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Number of Brits referred to The Salvation Army as modern slaves doubles in a year
The number of British people referred to The Salvation Army's specialist support for adult victims of modern slavery has nearly doubled in a year.
A new report by the Christian charity has been released on Thursday to mark Anti-Slavery Day.
The study found 86 British victims were supported by The Salvation Army between July 2017 and June 2018, up from 44 the year before.
Dianne Payne from the charity told Premier there are many ways people can be manipulated into slavery.
She explained: "It can be labour exploitation which could be anything from farming, from working in a factory, working on a building site, it can be domestic servitude - somebody who was been brought in to the house as a server but then finds themselves pretty much a slave."
A total of 1,856 people were referred to the service making the total number of victims supported by the church and charity this year 3,354.
The report notes the charity saw a large increase in British victims referred following forced criminality in dealing drugs, often where traffickers used their addiction problems to coerce them.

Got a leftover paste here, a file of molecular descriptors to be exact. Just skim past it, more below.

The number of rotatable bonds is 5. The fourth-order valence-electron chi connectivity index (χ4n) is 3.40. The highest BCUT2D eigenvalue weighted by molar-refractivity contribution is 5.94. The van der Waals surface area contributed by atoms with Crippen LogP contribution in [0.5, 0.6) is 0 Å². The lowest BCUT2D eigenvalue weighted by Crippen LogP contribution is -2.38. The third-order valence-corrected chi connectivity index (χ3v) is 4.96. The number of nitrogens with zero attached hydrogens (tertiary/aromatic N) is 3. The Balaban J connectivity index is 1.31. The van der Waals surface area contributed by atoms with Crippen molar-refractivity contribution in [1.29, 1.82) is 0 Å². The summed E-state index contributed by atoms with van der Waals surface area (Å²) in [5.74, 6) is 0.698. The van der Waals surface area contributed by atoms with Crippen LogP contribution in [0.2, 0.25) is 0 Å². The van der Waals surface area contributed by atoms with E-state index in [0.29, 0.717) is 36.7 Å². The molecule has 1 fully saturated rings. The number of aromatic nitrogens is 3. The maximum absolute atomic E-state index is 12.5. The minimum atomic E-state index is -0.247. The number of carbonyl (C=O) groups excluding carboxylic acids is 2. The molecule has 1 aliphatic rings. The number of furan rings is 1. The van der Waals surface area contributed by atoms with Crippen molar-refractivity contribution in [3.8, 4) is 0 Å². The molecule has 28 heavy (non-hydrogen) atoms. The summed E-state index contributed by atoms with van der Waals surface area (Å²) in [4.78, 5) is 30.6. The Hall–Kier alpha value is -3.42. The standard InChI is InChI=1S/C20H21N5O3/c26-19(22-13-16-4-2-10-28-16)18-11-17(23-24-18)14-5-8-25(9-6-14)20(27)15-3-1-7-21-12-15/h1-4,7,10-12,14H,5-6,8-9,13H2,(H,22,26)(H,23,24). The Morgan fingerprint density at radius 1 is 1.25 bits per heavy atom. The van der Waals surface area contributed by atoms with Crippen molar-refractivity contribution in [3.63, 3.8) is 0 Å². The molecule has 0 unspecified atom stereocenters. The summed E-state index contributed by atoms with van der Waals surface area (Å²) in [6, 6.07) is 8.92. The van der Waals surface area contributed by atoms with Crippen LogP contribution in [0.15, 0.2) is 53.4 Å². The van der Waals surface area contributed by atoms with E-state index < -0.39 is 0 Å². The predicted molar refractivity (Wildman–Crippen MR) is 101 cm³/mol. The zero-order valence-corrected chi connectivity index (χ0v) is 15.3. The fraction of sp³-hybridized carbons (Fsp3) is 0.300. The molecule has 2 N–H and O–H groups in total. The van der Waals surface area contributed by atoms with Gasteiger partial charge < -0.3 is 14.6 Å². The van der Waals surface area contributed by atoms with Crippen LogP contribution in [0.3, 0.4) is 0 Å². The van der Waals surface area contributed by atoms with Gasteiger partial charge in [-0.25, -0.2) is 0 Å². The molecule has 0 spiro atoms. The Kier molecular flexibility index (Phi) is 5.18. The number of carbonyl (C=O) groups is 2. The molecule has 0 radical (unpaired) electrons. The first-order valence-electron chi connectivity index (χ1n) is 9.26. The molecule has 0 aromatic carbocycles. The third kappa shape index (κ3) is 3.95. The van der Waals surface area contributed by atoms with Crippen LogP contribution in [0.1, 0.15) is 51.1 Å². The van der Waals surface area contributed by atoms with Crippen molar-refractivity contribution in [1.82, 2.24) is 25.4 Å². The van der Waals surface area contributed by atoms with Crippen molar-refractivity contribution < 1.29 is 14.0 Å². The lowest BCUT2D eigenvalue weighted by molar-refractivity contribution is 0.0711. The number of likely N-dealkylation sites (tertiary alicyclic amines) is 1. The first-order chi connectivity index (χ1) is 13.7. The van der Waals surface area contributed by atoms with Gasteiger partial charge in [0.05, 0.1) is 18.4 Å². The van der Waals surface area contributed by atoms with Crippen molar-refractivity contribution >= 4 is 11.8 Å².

The majority of all victims referred were female - 1064 referred; 790 were male and two identified as transgender.
Director of anti-trafficking and modern slavery for The Salvation Army, Kathy Betteridge said in a statement: "We have supported people from 86 different countries and every story is different. What is important is that anyone in this situation right now needs to know we are here to help and support is available to keep them safe and help them move on with their lives.
"The Bible reminds us we are to speak up for the voiceless, defend the abused and liberate the oppressed. Modern slavery and trafficking is a crime that is happening right across the country and we all need to play a part in supporting victims and bringing it to an end."
Victims seeking help have been trafficked to or within England and Wales and are referred to The Salvation Army's service through a dedicated referral line 0300 303 8151 available 24 hours a day, seven days a week.
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